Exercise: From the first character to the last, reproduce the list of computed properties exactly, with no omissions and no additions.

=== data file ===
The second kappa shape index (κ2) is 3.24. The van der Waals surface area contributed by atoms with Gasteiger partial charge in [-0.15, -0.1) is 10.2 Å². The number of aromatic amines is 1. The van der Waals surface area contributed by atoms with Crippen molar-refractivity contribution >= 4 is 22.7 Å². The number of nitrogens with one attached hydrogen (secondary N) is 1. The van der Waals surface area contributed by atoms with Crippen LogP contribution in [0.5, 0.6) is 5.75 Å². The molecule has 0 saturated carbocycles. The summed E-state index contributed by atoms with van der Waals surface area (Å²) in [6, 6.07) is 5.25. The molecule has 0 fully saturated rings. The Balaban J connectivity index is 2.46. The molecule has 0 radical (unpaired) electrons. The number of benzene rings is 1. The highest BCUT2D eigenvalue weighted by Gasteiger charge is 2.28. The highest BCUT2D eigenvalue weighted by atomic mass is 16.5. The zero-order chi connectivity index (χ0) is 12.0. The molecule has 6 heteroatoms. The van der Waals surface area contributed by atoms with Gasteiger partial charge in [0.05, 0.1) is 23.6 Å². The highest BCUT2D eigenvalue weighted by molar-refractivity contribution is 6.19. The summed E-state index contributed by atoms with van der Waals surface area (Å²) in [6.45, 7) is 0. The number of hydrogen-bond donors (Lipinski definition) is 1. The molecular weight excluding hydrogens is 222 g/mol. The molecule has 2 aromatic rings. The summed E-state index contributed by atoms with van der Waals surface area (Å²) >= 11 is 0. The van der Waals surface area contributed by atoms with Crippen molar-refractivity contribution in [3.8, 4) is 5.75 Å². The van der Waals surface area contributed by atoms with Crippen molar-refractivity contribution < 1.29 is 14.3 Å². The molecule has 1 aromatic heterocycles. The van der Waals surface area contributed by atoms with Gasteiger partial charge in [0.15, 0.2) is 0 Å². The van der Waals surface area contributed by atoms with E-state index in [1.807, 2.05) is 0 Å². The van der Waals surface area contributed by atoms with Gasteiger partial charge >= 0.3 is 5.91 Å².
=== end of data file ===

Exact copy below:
The second kappa shape index (κ2) is 3.24. The van der Waals surface area contributed by atoms with Gasteiger partial charge in [-0.15, -0.1) is 10.2 Å². The number of aromatic amines is 1. The van der Waals surface area contributed by atoms with Crippen molar-refractivity contribution >= 4 is 22.7 Å². The number of nitrogens with one attached hydrogen (secondary N) is 1. The van der Waals surface area contributed by atoms with Crippen LogP contribution in [0.5, 0.6) is 5.75 Å². The molecule has 0 saturated carbocycles. The summed E-state index contributed by atoms with van der Waals surface area (Å²) in [6, 6.07) is 5.25. The molecule has 0 fully saturated rings. The Balaban J connectivity index is 2.46. The molecule has 0 radical (unpaired) electrons. The number of benzene rings is 1. The highest BCUT2D eigenvalue weighted by Gasteiger charge is 2.28. The highest BCUT2D eigenvalue weighted by atomic mass is 16.5. The zero-order chi connectivity index (χ0) is 12.0. The molecule has 6 heteroatoms. The van der Waals surface area contributed by atoms with Gasteiger partial charge in [0.05, 0.1) is 23.6 Å². The highest BCUT2D eigenvalue weighted by molar-refractivity contribution is 6.19. The summed E-state index contributed by atoms with van der Waals surface area (Å²) in [6.45, 7) is 0. The number of hydrogen-bond donors (Lipinski definition) is 1. The molecular weight excluding hydrogens is 222 g/mol. The molecule has 2 aromatic rings. The summed E-state index contributed by atoms with van der Waals surface area (Å²) >= 11 is 0. The van der Waals surface area contributed by atoms with Crippen molar-refractivity contribution in [3.8, 4) is 5.75 Å². The van der Waals surface area contributed by atoms with Crippen molar-refractivity contribution < 1.29 is 14.3 Å². The molecule has 1 aromatic heterocycles. The van der Waals surface area contributed by atoms with Gasteiger partial charge in [0.15, 0.2) is 0 Å². The van der Waals surface area contributed by atoms with E-state index in [1.807, 2.05) is 0 Å². The van der Waals surface area contributed by atoms with Gasteiger partial charge >= 0.3 is 5.91 Å².